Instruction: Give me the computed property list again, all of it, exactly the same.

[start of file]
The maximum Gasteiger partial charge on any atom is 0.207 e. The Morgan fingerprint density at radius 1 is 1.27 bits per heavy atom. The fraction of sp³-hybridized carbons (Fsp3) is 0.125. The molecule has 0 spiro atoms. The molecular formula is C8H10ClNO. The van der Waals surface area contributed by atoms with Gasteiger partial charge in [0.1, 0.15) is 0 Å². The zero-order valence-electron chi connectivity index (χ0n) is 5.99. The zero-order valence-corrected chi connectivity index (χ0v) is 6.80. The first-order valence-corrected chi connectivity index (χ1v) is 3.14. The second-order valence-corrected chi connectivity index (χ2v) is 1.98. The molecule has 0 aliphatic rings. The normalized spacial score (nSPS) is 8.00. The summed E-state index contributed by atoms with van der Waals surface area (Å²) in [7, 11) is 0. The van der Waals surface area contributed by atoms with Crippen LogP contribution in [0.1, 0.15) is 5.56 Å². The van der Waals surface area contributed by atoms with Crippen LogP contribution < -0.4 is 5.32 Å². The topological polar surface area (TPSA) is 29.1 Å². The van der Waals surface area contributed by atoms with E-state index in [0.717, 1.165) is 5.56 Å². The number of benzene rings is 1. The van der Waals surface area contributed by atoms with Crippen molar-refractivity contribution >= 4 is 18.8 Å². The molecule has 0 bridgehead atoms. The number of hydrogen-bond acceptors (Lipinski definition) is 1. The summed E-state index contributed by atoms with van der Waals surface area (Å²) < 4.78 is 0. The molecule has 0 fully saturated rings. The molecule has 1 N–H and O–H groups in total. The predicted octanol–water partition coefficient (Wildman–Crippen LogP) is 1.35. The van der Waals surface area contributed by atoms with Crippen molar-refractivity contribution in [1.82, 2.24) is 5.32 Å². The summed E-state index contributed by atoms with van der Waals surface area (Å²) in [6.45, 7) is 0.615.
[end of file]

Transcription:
The maximum Gasteiger partial charge on any atom is 0.207 e. The Morgan fingerprint density at radius 1 is 1.27 bits per heavy atom. The fraction of sp³-hybridized carbons (Fsp3) is 0.125. The molecule has 0 spiro atoms. The molecular formula is C8H10ClNO. The van der Waals surface area contributed by atoms with Gasteiger partial charge in [0.1, 0.15) is 0 Å². The zero-order valence-electron chi connectivity index (χ0n) is 5.99. The zero-order valence-corrected chi connectivity index (χ0v) is 6.80. The first-order valence-corrected chi connectivity index (χ1v) is 3.14. The second-order valence-corrected chi connectivity index (χ2v) is 1.98. The molecule has 0 aliphatic rings. The normalized spacial score (nSPS) is 8.00. The summed E-state index contributed by atoms with van der Waals surface area (Å²) in [7, 11) is 0. The van der Waals surface area contributed by atoms with Crippen LogP contribution in [0.1, 0.15) is 5.56 Å². The van der Waals surface area contributed by atoms with Crippen LogP contribution < -0.4 is 5.32 Å². The topological polar surface area (TPSA) is 29.1 Å². The van der Waals surface area contributed by atoms with E-state index in [0.717, 1.165) is 5.56 Å². The number of benzene rings is 1. The van der Waals surface area contributed by atoms with Crippen molar-refractivity contribution >= 4 is 18.8 Å². The molecule has 0 bridgehead atoms. The number of hydrogen-bond acceptors (Lipinski definition) is 1. The summed E-state index contributed by atoms with van der Waals surface area (Å²) < 4.78 is 0. The molecule has 0 fully saturated rings. The molecule has 1 N–H and O–H groups in total. The predicted octanol–water partition coefficient (Wildman–Crippen LogP) is 1.35. The van der Waals surface area contributed by atoms with Crippen molar-refractivity contribution in [1.82, 2.24) is 5.32 Å². The summed E-state index contributed by atoms with van der Waals surface area (Å²) in [6.45, 7) is 0.615.